Has VOD caused a second wave of disruption to the TV industry?
The television industry is on the verge of a second wave of disruption according to the BBC director-general Tony Hall. Alongside his theories on how the streaming competition will heat up, we have access to the latest IPA TouchPoints data to see how the ‘first wave’ has impacted the media landscape.
We often forget that the TV market has consistently faced disruption, through new technologies we’ve seen station choice expand from a handful to over 500 channels in the past 20 years. The more recent memory is the emergence of internet TV and on-demand services. We now see the big players in the space, Netflix and Amazon Prime, with a subscription base of almost 20 million.
The new wave that Tony Hall refers to is increased competition in the subscription video-on-demand (SVOD) space. Disney, Apple, HBO and NBC are all priming services to launch in the UK next year. Whilst viewers will be spoilt for choice with all the providers, it will come at a cost – if you were to subscribe to all paid-for platforms you’ll be spending £120 a month! £1,500 a year will be hard to justify for many households.
With so much variety on what to watch, what impact can we expect on our linear TV audience? Well, the IPA’s TouchPoints data set can give us an insight into current media consumption since Netflix and Amazon joined the scene…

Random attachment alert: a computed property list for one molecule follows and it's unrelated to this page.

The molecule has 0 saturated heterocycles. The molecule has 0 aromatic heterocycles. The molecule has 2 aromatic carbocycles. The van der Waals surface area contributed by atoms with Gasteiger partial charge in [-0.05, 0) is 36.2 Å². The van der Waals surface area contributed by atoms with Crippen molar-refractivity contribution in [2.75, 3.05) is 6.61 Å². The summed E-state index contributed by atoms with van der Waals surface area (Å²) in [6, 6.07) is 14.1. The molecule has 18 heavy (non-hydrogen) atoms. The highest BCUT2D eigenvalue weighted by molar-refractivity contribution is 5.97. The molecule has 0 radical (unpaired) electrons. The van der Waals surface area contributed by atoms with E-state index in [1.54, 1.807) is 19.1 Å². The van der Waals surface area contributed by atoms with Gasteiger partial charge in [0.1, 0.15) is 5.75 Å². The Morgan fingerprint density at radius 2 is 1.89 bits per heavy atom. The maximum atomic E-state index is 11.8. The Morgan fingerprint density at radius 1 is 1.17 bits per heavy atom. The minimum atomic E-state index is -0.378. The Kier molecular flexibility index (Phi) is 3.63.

Overall, there has been a marginal 1% increase in total hours spent with any media channel so far in 2019, at 8hrs 8mins. The macro split of channel consumption remains similar, peak TV hours still being later in the evening, newspapers in the morning etc. However, we do see a slight 4% decline in average hours of live TV viewing year-on-year (YoY). TV also continues to drive by far the highest level of weekly reach across all adults (as shown below):
Breaking TV down into its component parts, we do see hours spent on SVOD increasing YoY – 45% of adults watch in a week, up from 37% in 2018. This is even more pronounced for the 15-34-year olds… 71% watching each week, up from 63% last year. With a more competitive market, prices are expected to fall for the services. Improved availability will likely continue to push SVOD hours up as we move into 2020.
All Response Media viewpoint
From a planning point of view, live TV is maintaining its huge reach and scale, allowing us to successfully optimise plans and generate maximum returns. Much of the increase in viewing is incremental rather than a replacement so live TV should still play a pivotal role in your marketing budget.
However, the proliferation of VOD services now means this channel is a serious consideration within our recommendations. VOD platforms that utilise adverts continue to price out performance clients, high entry cost per thousands (CPTs) mean it’s extremely difficult for campaigns to work on a cost per acquisition (CPA) basis. On the flip side, where audience reach is key, the introduction of VOD may be necessary to deliver additional reach, especially against the younger audiences.
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